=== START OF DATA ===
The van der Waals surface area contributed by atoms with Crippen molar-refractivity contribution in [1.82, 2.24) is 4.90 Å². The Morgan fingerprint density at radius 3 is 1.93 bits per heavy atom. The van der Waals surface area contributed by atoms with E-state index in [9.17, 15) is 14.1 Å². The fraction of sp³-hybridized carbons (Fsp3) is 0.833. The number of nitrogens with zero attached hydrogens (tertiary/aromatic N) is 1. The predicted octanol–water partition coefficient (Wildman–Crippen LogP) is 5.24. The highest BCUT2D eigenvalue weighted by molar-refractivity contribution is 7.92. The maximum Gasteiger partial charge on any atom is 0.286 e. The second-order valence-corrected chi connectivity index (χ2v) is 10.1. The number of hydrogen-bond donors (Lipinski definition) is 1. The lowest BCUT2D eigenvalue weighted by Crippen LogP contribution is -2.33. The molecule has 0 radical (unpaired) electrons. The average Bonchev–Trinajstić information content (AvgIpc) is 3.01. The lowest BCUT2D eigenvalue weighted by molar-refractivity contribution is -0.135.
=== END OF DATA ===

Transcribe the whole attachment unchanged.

The van der Waals surface area contributed by atoms with Crippen molar-refractivity contribution in [1.82, 2.24) is 4.90 Å². The Morgan fingerprint density at radius 3 is 1.93 bits per heavy atom. The van der Waals surface area contributed by atoms with E-state index in [9.17, 15) is 14.1 Å². The fraction of sp³-hybridized carbons (Fsp3) is 0.833. The number of nitrogens with zero attached hydrogens (tertiary/aromatic N) is 1. The predicted octanol–water partition coefficient (Wildman–Crippen LogP) is 5.24. The highest BCUT2D eigenvalue weighted by molar-refractivity contribution is 7.92. The maximum Gasteiger partial charge on any atom is 0.286 e. The second-order valence-corrected chi connectivity index (χ2v) is 10.1. The number of hydrogen-bond donors (Lipinski definition) is 1. The lowest BCUT2D eigenvalue weighted by Crippen LogP contribution is -2.33. The molecule has 0 radical (unpaired) electrons. The average Bonchev–Trinajstić information content (AvgIpc) is 3.01. The lowest BCUT2D eigenvalue weighted by molar-refractivity contribution is -0.135.